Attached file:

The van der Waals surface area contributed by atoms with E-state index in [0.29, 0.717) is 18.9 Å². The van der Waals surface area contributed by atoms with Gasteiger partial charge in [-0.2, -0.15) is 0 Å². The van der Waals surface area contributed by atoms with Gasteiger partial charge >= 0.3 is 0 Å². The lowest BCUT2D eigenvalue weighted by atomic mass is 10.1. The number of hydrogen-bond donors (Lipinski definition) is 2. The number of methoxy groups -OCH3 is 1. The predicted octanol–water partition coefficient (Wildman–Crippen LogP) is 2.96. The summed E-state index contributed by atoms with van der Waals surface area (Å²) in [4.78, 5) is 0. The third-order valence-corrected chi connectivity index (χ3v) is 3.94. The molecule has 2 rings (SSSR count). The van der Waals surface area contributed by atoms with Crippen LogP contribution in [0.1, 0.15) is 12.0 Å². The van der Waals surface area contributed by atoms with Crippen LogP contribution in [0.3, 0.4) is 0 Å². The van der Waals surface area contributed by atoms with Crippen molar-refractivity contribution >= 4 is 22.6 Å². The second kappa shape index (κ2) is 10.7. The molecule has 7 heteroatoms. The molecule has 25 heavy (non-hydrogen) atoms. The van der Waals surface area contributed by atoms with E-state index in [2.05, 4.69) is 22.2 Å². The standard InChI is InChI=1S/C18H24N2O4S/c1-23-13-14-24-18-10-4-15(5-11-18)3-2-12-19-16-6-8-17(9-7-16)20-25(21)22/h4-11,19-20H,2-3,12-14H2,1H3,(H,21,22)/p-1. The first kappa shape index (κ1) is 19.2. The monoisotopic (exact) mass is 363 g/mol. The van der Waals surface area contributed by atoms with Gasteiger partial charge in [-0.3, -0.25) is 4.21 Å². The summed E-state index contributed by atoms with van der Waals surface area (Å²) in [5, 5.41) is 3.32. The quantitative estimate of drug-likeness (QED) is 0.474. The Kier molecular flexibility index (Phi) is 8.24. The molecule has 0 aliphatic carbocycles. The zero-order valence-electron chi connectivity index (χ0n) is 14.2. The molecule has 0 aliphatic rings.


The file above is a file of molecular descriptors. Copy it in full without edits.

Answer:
The van der Waals surface area contributed by atoms with E-state index in [0.29, 0.717) is 18.9 Å². The van der Waals surface area contributed by atoms with Gasteiger partial charge in [-0.2, -0.15) is 0 Å². The van der Waals surface area contributed by atoms with Gasteiger partial charge >= 0.3 is 0 Å². The lowest BCUT2D eigenvalue weighted by atomic mass is 10.1. The number of hydrogen-bond donors (Lipinski definition) is 2. The number of methoxy groups -OCH3 is 1. The predicted octanol–water partition coefficient (Wildman–Crippen LogP) is 2.96. The summed E-state index contributed by atoms with van der Waals surface area (Å²) in [4.78, 5) is 0. The third-order valence-corrected chi connectivity index (χ3v) is 3.94. The molecule has 2 rings (SSSR count). The van der Waals surface area contributed by atoms with Crippen LogP contribution in [0.1, 0.15) is 12.0 Å². The van der Waals surface area contributed by atoms with Crippen LogP contribution in [0.3, 0.4) is 0 Å². The van der Waals surface area contributed by atoms with Crippen molar-refractivity contribution >= 4 is 22.6 Å². The second kappa shape index (κ2) is 10.7. The molecule has 7 heteroatoms. The molecule has 25 heavy (non-hydrogen) atoms. The van der Waals surface area contributed by atoms with E-state index in [2.05, 4.69) is 22.2 Å². The standard InChI is InChI=1S/C18H24N2O4S/c1-23-13-14-24-18-10-4-15(5-11-18)3-2-12-19-16-6-8-17(9-7-16)20-25(21)22/h4-11,19-20H,2-3,12-14H2,1H3,(H,21,22)/p-1. The first kappa shape index (κ1) is 19.2. The monoisotopic (exact) mass is 363 g/mol. The van der Waals surface area contributed by atoms with Gasteiger partial charge in [-0.3, -0.25) is 4.21 Å². The summed E-state index contributed by atoms with van der Waals surface area (Å²) in [5, 5.41) is 3.32. The quantitative estimate of drug-likeness (QED) is 0.474. The Kier molecular flexibility index (Phi) is 8.24. The molecule has 0 aliphatic carbocycles. The zero-order valence-electron chi connectivity index (χ0n) is 14.2. The molecule has 0 aliphatic rings.